Five local people have been awarded scholarships from the Vic Davis Memorial Trust, supporting their 2019
study in the field of mental health.
Jesse Wood, who was born and raised in Whakatane, received the scholarship to support him as he studies
for his Master’s in forensic psychology, on his pathway to becoming a qualified clinical psychologist.
“This funding is an amazing thing to be awarded and I am very grateful to receive this scholarship. As a
result of this funding, I will be able to work full-time academically, and not need to work in a part-time job,”
Another scholarship recipient, Noema Arnold, was also born and raised in Whakatane. She is currently
nursing in Tauranga, in the Mental Health service, primarily with young adults. Her 2019 study is for her
first year of her Master of Nursing, specialising in Mental Health, through the University of Auckland, which
she says has been “a dream of mine because, As a young Maori nurse, I recognise the importance of
addressing the rising mental health issues within Aotearoa specifically for our youth and young adults
within the Eastern Bay of Plenty.”
Kimberley McClure has lived and worked in the Eastern Bay of Plenty since 1997 and is a specialist social
worker in the Child Development Service at Whakatane Hospital. The Vic Davis Trust is pleased to support
Kimberley’s 2019 study for the Post graduate Certificate in Health Sciences in Addiction and Co-existing
Disorders through the University of Otago. Once she has completed this training Kimberley is interested in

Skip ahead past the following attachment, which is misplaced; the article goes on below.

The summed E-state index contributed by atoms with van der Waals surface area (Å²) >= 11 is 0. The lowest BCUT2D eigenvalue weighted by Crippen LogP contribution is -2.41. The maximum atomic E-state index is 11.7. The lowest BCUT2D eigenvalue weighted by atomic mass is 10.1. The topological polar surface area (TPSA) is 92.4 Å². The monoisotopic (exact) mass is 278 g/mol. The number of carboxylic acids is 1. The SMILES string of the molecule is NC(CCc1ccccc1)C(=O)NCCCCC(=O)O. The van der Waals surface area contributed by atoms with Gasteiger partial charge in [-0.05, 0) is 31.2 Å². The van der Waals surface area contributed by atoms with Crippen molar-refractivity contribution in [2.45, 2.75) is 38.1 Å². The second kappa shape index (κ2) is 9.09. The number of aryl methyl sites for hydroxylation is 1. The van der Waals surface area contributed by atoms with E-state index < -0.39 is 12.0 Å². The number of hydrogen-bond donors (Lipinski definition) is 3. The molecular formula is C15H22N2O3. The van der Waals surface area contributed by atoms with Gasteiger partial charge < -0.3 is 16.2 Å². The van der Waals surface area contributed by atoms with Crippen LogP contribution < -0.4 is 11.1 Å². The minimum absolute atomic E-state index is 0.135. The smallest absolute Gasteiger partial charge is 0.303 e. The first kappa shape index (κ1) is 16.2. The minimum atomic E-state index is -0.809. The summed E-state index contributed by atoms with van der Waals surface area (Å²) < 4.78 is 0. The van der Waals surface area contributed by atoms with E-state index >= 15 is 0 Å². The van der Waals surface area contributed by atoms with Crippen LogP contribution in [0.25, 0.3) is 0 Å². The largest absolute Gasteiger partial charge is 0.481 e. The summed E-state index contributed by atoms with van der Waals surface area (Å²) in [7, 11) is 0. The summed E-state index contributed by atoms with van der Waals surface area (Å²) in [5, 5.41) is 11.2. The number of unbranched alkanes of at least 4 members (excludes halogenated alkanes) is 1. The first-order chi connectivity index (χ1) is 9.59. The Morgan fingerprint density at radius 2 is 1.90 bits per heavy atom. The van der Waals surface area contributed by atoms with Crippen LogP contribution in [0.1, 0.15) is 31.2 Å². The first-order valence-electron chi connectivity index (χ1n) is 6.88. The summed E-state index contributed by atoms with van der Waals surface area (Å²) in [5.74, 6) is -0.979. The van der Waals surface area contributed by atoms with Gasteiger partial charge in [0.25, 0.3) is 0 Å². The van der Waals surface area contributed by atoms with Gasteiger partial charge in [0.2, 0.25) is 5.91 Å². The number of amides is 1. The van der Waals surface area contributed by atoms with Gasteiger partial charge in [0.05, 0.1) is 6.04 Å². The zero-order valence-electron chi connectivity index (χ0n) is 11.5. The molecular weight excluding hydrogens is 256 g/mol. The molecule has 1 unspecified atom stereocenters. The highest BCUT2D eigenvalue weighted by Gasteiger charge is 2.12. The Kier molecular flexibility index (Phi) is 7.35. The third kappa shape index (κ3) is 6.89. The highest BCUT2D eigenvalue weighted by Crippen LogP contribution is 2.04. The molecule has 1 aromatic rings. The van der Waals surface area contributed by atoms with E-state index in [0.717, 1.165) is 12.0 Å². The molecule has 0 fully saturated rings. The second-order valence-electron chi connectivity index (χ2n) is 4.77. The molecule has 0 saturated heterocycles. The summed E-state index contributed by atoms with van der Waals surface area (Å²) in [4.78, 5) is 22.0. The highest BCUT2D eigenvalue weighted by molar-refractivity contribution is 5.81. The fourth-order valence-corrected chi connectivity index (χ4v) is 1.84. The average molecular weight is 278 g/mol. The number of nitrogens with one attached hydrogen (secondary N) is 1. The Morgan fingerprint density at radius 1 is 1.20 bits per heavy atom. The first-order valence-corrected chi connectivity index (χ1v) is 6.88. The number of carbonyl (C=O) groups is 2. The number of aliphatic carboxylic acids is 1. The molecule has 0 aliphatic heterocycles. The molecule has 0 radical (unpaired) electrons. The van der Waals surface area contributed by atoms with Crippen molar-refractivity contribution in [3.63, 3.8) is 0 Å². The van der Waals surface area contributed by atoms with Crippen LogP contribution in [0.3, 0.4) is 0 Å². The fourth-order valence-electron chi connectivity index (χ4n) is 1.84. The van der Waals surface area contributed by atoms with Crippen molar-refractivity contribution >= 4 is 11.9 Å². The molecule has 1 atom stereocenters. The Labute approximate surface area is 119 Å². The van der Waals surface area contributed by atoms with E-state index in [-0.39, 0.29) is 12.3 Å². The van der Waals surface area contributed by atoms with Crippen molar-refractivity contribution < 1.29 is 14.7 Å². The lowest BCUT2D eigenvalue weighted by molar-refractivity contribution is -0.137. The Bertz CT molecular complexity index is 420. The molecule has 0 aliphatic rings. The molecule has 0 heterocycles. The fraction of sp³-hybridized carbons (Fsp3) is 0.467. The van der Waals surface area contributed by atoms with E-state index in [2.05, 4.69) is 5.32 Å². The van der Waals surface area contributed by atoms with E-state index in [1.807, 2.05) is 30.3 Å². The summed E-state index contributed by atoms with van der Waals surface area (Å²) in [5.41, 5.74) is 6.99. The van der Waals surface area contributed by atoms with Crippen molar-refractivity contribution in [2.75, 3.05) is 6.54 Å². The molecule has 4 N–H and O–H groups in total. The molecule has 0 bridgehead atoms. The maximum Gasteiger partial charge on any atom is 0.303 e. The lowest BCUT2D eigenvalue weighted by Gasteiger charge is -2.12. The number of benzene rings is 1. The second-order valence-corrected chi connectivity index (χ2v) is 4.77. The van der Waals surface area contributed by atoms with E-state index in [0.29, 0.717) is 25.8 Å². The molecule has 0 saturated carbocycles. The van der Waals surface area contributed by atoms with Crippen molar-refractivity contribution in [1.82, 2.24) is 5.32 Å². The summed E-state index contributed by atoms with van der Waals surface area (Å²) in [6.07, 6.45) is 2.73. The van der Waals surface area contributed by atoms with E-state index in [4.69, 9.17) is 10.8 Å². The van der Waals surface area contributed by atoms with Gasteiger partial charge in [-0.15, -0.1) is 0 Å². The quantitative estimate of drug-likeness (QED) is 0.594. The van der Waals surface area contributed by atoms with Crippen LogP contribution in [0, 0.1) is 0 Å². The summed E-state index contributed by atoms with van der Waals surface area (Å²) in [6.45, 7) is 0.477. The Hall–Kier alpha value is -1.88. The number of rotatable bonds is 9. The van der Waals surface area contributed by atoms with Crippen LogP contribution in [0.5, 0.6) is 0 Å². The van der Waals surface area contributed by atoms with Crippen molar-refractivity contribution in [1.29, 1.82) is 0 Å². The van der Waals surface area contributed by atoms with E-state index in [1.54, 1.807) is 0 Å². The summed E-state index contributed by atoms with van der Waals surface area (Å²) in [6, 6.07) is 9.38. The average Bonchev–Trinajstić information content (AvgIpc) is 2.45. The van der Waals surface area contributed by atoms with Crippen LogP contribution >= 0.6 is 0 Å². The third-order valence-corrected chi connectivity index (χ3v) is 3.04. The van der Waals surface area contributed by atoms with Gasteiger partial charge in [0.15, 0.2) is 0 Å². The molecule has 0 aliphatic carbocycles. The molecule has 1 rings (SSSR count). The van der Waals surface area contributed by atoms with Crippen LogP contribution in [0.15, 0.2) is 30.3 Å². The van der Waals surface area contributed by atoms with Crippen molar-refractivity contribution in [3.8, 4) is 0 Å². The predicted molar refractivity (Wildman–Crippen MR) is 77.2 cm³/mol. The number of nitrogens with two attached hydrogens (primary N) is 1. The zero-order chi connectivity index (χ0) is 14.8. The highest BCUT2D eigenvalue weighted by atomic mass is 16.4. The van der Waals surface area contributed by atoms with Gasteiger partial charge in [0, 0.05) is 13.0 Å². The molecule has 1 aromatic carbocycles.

establishing a project that addresses early intervention and support for pregnant women who have
substance misuse problems.
Melissa Adam’s family is from Galatea and, following a career in the police force, she has been studying for
her Doctorate in Clinical Psychology through University of Auckland. “Many of the young people that I
worked with in youth offending had terrible stories of neglect and abuse,” she says. “I hope that my
research will contribute considerable improvements in dealing with sex offenders with the overall aim of
increased protection and safety.”
Jan Hudson works as a counsellor/psychotherapist in Whakatane and has also worked as a palliative care
nurse for Hospice. She has lived in Whakatane since 1979 where, with her late husband, she raised her
children. Jan’s scholarship is to support her Level Two study through the Centre for Self-Leadership (USA)
for the Internal Family Systems Psychotherapy programme, a cutting-edge psychotherapy approach which
is widely used internationally. “I believe that IFS therapy meets a need in the Eastern Bay of Plenty which
benefits clients in a unique way. I am very grateful to be able to develop my skills to enable clients to heal
and live well.”
Other recipients of funds for the 2019 year were Rebekah Doherty, from Gisborne, Taylor-Jane Cox who is
studying at the University of Canterbury, and Professor Julia Rucklidge, also of the University of Canterbury.
The key purpose of the Vic Davis Memorial Trust is to support individuals and organisations, in the Bay and
across the country, in their study and research in the field of mental health. “Vic was somewhat ahead of
his time in his concern that study and research into mental health issues be supported and his legacy
provides an excellent opportunity for people studying in that field,” said Trust chairperson Jude Wilson.
Applications are considered once, annually, with applications closing on the 31st July each year. Full
details of the application process, the criteria and the application forms are available on the Trust website:
Applications will only be accepted on the application forms provided on the
website and all queries with regard to the criteria or process should be emailed to: